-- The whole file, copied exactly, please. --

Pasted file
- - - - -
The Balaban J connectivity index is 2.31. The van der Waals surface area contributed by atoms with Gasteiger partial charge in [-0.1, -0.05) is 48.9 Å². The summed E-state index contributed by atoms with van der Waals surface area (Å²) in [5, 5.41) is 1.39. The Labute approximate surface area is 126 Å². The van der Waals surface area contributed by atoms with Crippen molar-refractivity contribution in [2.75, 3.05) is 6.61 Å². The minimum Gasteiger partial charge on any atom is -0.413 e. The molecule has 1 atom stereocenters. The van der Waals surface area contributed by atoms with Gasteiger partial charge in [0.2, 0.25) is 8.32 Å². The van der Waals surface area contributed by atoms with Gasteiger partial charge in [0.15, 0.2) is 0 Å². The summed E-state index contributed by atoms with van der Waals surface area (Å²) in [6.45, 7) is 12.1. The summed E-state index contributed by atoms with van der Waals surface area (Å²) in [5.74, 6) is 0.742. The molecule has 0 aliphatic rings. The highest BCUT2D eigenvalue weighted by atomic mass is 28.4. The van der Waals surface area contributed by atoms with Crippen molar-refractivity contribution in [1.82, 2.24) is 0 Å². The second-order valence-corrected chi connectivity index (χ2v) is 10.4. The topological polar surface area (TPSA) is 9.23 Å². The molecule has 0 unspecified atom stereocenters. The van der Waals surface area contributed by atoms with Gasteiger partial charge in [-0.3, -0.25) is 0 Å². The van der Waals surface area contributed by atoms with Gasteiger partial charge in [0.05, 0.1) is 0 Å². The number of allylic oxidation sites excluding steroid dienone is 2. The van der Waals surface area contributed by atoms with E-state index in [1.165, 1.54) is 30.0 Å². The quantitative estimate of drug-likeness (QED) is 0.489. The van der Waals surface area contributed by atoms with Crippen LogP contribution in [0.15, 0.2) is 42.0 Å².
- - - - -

The Balaban J connectivity index is 2.31. The van der Waals surface area contributed by atoms with Gasteiger partial charge in [-0.1, -0.05) is 48.9 Å². The summed E-state index contributed by atoms with van der Waals surface area (Å²) in [5, 5.41) is 1.39. The Labute approximate surface area is 126 Å². The van der Waals surface area contributed by atoms with Crippen molar-refractivity contribution in [2.75, 3.05) is 6.61 Å². The minimum Gasteiger partial charge on any atom is -0.413 e. The molecule has 1 atom stereocenters. The van der Waals surface area contributed by atoms with Gasteiger partial charge in [0.2, 0.25) is 8.32 Å². The van der Waals surface area contributed by atoms with Gasteiger partial charge in [0.15, 0.2) is 0 Å². The summed E-state index contributed by atoms with van der Waals surface area (Å²) in [6.45, 7) is 12.1. The summed E-state index contributed by atoms with van der Waals surface area (Å²) in [5.74, 6) is 0.742. The molecule has 0 aliphatic rings. The highest BCUT2D eigenvalue weighted by atomic mass is 28.4. The van der Waals surface area contributed by atoms with Crippen molar-refractivity contribution in [1.82, 2.24) is 0 Å². The second-order valence-corrected chi connectivity index (χ2v) is 10.4. The topological polar surface area (TPSA) is 9.23 Å². The molecule has 0 unspecified atom stereocenters. The van der Waals surface area contributed by atoms with Gasteiger partial charge in [-0.3, -0.25) is 0 Å². The van der Waals surface area contributed by atoms with Gasteiger partial charge in [0.05, 0.1) is 0 Å². The number of allylic oxidation sites excluding steroid dienone is 2. The van der Waals surface area contributed by atoms with E-state index in [1.165, 1.54) is 30.0 Å². The quantitative estimate of drug-likeness (QED) is 0.489. The van der Waals surface area contributed by atoms with Crippen LogP contribution in [0.15, 0.2) is 42.0 Å².